JANUARY 15, 2015, PORTSMOUTH, Va. (NNS) – The Navy and Marine Corps Public Health Center (NMCPHC) announced Jan. 14, that resources are now available on their website in support of the Cervical Health Awareness Month.
January is Cervical Health Awareness Month. Integral to the promotion of cervical health is increasing awareness about Human Papillomavirus (HPV).
According to the National Institutes of Health, each year in the U.S. more than 12,000 women are diagnosed with cervical cancer, and about 4,000 die as a result.
According to Michael R. (Bob) MacDonald, manager of the Sexual Health and Responsibility Program (SHARP) at NMCPHC, women, beginning at age 21, can reduce their risk of cervical cancer by seeking routine Papanicolaou (“Pap”) tests to identify cervical cell changes early and enable prompt treatment. MacDonald also recommends that women, aged 26 and younger, should seek HPV vaccination, which can protect against the HPV types that cause 70 percent of cervical cancers.
“What’s less known about HPV is that men are at risk too,” said MacDonald. “Because 85 percent of Sailors and Marines are men, it’s not uncommon for Navy health care professionals to be asked about HPV by their male patients.”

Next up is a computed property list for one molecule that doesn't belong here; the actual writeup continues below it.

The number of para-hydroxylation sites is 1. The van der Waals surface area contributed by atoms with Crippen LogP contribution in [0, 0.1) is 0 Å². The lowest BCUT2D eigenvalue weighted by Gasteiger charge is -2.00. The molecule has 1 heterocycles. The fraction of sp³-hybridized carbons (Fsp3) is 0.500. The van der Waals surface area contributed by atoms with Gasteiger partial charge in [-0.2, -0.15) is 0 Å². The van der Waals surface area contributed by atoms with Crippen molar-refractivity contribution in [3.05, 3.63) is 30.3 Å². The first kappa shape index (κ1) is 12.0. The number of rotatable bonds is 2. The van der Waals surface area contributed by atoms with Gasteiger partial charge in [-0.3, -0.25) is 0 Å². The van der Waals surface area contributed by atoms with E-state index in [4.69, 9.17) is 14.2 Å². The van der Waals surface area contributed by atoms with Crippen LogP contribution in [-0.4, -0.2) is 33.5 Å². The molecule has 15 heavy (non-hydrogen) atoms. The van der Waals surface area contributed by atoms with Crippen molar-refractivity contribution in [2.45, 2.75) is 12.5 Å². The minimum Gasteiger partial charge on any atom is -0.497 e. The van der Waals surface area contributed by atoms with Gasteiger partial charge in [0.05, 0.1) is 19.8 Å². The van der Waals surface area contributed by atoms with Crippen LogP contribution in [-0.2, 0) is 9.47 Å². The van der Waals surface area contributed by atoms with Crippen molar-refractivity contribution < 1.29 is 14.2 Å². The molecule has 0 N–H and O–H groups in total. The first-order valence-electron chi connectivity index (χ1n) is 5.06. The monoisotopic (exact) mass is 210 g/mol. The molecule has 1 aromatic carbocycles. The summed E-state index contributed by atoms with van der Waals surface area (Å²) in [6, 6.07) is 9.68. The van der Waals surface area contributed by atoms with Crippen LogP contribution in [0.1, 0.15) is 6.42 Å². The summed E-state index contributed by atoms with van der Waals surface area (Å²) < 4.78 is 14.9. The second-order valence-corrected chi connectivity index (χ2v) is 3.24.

According to MacDonald HPV is very common in women and men. But most people who become infected will not be harmed by the virus.
In men, HPV can cause genital warts and some cancers of the penis, anus, head, neck and throat. Although there is no approved HPV test for men, the HPV vaccine can protect men (and women) from HPV types that cause most genital warts and some of these cancers. The vaccination involves 3 doses over a six month period. The vaccine is very safe and highly effective. Male Sailors and Marines are not offered HPV vaccination during boot camp and may or may not be offered during their Periodic Health Assessment (PHA.)
“If you’re 26 or younger, ask your health care provider about the HPV vaccine,” said MacDonald. “Condoms, used correctly and every time, can reduce a person’s likelihood of getting or spreading HPV – and other sexually transmitted infections.”
More information about HPV is available on the NMCPHC-SHARP webpage at: http://www.med.navy.mil/sites/nmcphc/health-promotion/reproductive-sexual-health/Pages/HPV-prevention-resources.aspx
Additional information for men is available from the CDC: http://www.cdc.gov/std/hpv/stdfact-hpv-and-men.htm